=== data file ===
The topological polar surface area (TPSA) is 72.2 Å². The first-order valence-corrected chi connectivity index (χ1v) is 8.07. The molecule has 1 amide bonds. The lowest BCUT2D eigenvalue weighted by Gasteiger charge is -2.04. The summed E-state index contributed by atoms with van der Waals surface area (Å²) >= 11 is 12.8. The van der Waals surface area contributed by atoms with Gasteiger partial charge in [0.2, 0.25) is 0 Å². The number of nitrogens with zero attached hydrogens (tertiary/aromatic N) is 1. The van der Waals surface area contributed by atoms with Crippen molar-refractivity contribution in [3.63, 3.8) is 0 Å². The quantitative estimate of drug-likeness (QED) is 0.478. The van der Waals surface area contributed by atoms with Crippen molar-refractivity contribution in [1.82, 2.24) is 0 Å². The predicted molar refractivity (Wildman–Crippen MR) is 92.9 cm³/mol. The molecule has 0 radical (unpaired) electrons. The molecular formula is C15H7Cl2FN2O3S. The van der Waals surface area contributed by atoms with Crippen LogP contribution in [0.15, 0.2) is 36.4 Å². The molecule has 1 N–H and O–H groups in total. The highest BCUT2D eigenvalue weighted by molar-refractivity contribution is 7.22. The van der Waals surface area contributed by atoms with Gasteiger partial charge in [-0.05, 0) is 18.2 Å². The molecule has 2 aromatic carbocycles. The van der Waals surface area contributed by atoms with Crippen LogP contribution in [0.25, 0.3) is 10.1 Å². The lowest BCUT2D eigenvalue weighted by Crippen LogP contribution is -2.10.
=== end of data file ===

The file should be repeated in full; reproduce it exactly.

The topological polar surface area (TPSA) is 72.2 Å². The first-order valence-corrected chi connectivity index (χ1v) is 8.07. The molecule has 1 amide bonds. The lowest BCUT2D eigenvalue weighted by Gasteiger charge is -2.04. The summed E-state index contributed by atoms with van der Waals surface area (Å²) >= 11 is 12.8. The van der Waals surface area contributed by atoms with Gasteiger partial charge in [0.2, 0.25) is 0 Å². The number of nitrogens with zero attached hydrogens (tertiary/aromatic N) is 1. The van der Waals surface area contributed by atoms with Crippen molar-refractivity contribution in [3.63, 3.8) is 0 Å². The quantitative estimate of drug-likeness (QED) is 0.478. The van der Waals surface area contributed by atoms with Crippen molar-refractivity contribution in [1.82, 2.24) is 0 Å². The predicted molar refractivity (Wildman–Crippen MR) is 92.9 cm³/mol. The molecule has 0 radical (unpaired) electrons. The molecular formula is C15H7Cl2FN2O3S. The van der Waals surface area contributed by atoms with Crippen LogP contribution in [0.15, 0.2) is 36.4 Å². The molecule has 1 N–H and O–H groups in total. The highest BCUT2D eigenvalue weighted by molar-refractivity contribution is 7.22. The van der Waals surface area contributed by atoms with Gasteiger partial charge in [-0.05, 0) is 18.2 Å². The molecule has 2 aromatic carbocycles. The van der Waals surface area contributed by atoms with Crippen LogP contribution in [0.25, 0.3) is 10.1 Å². The lowest BCUT2D eigenvalue weighted by Crippen LogP contribution is -2.10.